Tuesday, September 30, 2008

Food for thought

The first day of the two-day holiday of Rosh Hashanah has been very full. Full of God, prayer, symbolism, food, fellowship--all those good things that start the new year.
The soul-stirring call of the shofar was sounded in synagogues around the world.
Three friends came to have roast beef lunch at my table. We began with some of the symbolic foods for this day: dates, a round challah (for the cycle or "roundness" of a year), apples dipped in honey with the blessing that asks God to renew us for a sweet new year, pomegranate (may our merit be multiplied like the many seeds inside the fruit), and wine for the Kiddush blessing.
On this day Jews walk to a river or other body of living water, preferably containing fish, to do the Tashlich ceremony. I am lucky to have a spring and fish pond just ten minutes walk from home.
Following the ancient tradition, I read the proper Psalms and prayers from the prayerbook. Tashlich in Hebrew means "You will cast off." In the biblical book of Micah (7:18-19) it says:
"Who is a God like thee, pardoning iniquity and passing over transgression for the remnant of his inheritance? . . . Thou wilt cast all our sins into the depths of the sea."
Trying to name a year's worth of sins (so many "sins of omission"), I took the little pieces of bread from my pocket and cast them one by one upon the water.
The fish surfaced and devoured them in a flash!

11 comments:

kjpweb said...

Toda!
Cheers, Klaus

richies said...

I really appreciate the pictures and explanation of your faith.

Petrea said...

Dina, you're a treasure. Happy new year.

Kris said...

It is kind of like an aquatic variation of the 'sin eaters' of medieval days.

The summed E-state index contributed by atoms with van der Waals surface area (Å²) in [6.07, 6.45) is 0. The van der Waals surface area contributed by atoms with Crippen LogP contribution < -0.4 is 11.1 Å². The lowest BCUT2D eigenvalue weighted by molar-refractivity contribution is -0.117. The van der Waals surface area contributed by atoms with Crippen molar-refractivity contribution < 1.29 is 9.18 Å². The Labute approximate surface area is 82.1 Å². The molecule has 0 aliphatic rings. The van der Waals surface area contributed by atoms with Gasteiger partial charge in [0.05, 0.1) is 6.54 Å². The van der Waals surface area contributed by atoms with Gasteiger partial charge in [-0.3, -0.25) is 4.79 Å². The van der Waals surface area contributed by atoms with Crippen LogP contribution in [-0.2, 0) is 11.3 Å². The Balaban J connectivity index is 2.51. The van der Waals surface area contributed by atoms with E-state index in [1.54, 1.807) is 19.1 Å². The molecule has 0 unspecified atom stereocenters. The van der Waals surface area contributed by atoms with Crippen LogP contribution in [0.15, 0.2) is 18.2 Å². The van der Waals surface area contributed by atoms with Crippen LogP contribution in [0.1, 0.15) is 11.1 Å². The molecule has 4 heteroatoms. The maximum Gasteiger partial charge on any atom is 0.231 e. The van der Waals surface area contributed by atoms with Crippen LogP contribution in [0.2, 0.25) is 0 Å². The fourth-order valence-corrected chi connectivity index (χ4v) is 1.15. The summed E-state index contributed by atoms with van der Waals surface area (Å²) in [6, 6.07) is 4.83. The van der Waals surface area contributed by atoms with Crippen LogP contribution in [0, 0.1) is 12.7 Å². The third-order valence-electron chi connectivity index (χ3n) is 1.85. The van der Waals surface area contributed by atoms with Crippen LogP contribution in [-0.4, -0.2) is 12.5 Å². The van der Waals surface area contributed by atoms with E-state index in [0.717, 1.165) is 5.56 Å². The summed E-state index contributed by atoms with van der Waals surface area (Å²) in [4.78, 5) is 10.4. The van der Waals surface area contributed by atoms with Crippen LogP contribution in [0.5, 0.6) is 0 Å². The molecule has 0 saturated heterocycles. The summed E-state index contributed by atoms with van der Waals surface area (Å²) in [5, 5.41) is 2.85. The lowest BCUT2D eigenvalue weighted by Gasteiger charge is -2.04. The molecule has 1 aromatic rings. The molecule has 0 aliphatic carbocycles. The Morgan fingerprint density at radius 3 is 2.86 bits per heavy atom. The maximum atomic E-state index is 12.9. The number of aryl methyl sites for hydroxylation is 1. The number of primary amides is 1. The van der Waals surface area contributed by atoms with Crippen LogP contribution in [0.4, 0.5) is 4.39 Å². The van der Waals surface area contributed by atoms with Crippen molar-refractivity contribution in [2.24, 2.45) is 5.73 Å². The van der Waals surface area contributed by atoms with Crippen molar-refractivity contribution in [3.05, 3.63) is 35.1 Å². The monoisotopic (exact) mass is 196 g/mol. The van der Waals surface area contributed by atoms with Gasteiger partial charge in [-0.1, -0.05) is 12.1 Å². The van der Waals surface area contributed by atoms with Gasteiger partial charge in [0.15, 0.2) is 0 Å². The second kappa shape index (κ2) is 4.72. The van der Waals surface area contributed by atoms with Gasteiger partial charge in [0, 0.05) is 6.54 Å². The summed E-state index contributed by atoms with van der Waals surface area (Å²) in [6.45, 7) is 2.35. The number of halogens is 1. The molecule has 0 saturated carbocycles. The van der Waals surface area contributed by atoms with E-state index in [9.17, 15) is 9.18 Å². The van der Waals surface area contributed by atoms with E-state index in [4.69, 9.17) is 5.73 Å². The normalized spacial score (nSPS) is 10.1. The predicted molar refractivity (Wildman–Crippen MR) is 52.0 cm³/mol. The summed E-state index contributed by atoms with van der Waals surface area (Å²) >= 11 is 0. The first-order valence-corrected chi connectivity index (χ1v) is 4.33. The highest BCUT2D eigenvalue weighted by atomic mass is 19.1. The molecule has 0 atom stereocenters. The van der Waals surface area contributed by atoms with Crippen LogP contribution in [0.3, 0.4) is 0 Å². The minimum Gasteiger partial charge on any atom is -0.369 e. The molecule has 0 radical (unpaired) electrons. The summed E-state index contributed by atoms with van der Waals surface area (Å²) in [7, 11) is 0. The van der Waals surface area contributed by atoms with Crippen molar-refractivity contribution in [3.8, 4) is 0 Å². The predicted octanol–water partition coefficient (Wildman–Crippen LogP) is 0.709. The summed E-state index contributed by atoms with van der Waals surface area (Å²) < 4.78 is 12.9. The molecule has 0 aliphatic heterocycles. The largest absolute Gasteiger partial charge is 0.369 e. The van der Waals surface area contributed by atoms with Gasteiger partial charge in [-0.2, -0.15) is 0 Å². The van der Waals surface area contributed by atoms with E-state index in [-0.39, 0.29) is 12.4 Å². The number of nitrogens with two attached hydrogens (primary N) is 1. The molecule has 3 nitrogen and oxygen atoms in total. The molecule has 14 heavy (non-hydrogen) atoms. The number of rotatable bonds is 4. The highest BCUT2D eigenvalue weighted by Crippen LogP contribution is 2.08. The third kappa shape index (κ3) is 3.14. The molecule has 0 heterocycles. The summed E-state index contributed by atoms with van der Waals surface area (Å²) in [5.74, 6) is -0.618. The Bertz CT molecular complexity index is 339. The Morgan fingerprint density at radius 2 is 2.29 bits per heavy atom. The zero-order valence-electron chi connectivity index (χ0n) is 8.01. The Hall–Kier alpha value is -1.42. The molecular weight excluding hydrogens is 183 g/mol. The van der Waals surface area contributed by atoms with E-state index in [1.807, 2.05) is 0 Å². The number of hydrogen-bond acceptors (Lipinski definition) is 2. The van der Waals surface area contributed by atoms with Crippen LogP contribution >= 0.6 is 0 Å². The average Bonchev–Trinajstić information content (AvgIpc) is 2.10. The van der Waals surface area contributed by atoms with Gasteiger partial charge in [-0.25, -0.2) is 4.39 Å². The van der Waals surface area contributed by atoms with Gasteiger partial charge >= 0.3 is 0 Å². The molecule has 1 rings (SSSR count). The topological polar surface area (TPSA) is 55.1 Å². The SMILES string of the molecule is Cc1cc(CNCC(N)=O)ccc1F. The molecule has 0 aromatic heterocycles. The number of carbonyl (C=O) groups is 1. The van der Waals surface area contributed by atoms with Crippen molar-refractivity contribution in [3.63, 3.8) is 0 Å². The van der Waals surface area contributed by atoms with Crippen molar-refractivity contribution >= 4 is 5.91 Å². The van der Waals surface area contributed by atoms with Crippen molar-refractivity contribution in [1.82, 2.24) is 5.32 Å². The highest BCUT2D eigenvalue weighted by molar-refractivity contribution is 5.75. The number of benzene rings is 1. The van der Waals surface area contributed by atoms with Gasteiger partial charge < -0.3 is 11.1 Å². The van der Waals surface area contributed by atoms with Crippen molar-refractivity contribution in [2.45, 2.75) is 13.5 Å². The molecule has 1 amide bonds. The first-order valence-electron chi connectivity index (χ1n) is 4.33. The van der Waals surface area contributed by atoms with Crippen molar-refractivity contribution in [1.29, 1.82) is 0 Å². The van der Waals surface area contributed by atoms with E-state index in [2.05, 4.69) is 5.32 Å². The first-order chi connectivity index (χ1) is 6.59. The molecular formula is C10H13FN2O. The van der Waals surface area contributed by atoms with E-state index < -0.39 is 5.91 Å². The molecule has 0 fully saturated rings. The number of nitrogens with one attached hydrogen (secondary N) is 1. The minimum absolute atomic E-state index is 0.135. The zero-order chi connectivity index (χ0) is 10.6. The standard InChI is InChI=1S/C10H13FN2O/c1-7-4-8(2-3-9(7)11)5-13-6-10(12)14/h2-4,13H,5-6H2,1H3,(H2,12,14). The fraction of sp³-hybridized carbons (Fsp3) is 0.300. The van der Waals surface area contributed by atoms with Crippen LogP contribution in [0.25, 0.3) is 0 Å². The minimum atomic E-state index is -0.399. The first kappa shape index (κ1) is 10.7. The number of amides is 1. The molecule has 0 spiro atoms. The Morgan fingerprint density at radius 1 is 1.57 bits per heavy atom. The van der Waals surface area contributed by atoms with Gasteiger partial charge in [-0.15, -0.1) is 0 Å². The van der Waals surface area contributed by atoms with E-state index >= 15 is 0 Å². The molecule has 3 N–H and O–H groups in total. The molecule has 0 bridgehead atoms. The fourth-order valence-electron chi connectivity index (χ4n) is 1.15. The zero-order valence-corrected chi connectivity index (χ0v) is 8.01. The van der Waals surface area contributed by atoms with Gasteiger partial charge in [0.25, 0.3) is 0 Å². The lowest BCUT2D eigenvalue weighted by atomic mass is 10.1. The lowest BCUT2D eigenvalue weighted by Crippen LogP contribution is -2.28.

Although I would imagine that this tradition came first!

MEDITERRANEAN KIWI said...

lovely post, very thought-provoking

Dina said...

Thank you all, Klaus, Richies, Petrea, and Maria.

Kris, wow, that's a new one to me. Had to Google "sin-eaters." Oi!
Actually, our Tashlich custom has made a comeback in recent years among not-so-religious Jews.

Webradio said...

Beaucoup de choses à découvrir aujourd'hui encore...

Dina said...

Merci Webradio.

Shimmy Mom said...

What beautiful posts you've done about your sacred holiday. Yesterday we got together with a few other homeschool families to teach the children about it. We blew the horn (I didn't want to butcher the spelling) and had a lesson during our mini feast.
Shana tova, to you my friend.

Dina said...

Shimmy Mom shalom. Folks in Utah blowing the shofar and feasting for Rosh Hashanah! Sometimes I can't believe how far we have all come in mutual understanding and respect. So Shana tova, a good year, to YOU.

Reader Wil said...

Thanks again for the photos and the thoughts and tradition behind them! Your blog is one of my favourites.